LEADING ARTICLE : The potential for peace, or trouble

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Rarely can a politician have been accused of selling out so many for the sake of so few. Yesterday's announcement of plans for elections in Northern Ireland, to pave the way for all-party peace talks, was greeted with a wave of accusation and counter-accusation. The truth is that Unionists, for all their hot air, are quite pleased with the proposals. The Irish government gave them a muted welcome. Nationalist outrage is as fierce as it was predictable. The proposed compromise over the election procedure is sensible. The problem is not with that but the role of the 110-seat Forum that voters will be electing. Mr Major's account of that role yesterday risked further alienating already sceptical nationalists.

The election process will be complicated. Parties will field a different shortlist of candidates in each of Northern Ireland's 18 constituencies. Voters will choose the list they prefer. A top-up system will make sure that the 10 favourite parties will all get two more representatives. Confused? That is understandable, but simplicity is not the most important attribute of the proposals. The purpose of these elections is to ease the parties swiftly into peace negotiations. That is the standard against which they should be measured.

The voting method itself should prove no obstacle to talks. In advocating different electoral systems each party has been trying to maximise their representation. The Democratic Unionists and the SDLP, with their high- profile leaders, would have benefited from a presidential- style election in which each voter chose the party they wanted in a single Ulster-wide constituency. The Ulster Unionists would have come out better under a Westminster style election. The Government's compromise was bound to upset, but it provides reasonably fair representation for all parties.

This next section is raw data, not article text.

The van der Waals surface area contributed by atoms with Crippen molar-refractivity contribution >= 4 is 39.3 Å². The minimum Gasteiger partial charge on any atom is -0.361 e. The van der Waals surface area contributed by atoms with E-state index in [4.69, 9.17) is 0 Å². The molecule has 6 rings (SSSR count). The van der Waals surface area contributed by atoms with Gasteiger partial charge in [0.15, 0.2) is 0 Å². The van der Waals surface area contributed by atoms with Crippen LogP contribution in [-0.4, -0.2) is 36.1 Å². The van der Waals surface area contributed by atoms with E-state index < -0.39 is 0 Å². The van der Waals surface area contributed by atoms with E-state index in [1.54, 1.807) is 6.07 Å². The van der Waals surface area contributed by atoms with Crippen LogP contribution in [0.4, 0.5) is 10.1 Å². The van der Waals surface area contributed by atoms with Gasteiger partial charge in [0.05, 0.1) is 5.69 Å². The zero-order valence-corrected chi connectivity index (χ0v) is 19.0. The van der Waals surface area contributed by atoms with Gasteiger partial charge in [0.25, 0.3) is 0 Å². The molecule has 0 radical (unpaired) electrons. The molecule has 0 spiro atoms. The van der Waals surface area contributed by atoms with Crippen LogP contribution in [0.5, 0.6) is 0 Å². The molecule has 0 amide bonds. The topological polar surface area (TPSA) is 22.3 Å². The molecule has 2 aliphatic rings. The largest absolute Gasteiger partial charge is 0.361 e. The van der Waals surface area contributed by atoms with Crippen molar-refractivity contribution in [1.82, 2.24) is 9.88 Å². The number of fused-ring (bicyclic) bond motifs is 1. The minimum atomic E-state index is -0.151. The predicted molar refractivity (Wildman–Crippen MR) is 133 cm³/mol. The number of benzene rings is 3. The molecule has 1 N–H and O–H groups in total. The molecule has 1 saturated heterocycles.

The same cannot be said, unfortunately of role the elected body is to play. The plan is for every party represented in the Forum to send a negotiating team to the talks - with the exception of Sinn Fein if the IRA ceasefire is not restored. However, the Forum will continue to exist after negotiations are under way and that will not improve the prospects for peace. The two main Unionist parties are likely to command a majority of the seats. Like every Northern Ireland Assembly that has preceded it, it will quickly become the symbol of the Unionist majority. This is what the nationalists fear.

In theory the Forum will remain independent of the negotiation process. But the Government admits that the negotiators could decide to draw it in. With those few words the Prime Minister has raised the spectre for the nationalists of the unionists deciding to involve a Unionist controlled Forum in the peace process. Fear of a return to majority-based decision making was exactly what led the SDLP to oppose these elections in the first place. Even more important, the prospect of the Forum lessens Sinn Fein's chances of persuading the IRA to resume the ceasefire.

The Government should make it clear that the Forum will definitely be excluded from the negotiation process unless every party agrees to its involvement. Unless they are firm about the limits on the Forum they will make negotiations difficult, consensus unlikely, and they will reduce the chances for peace.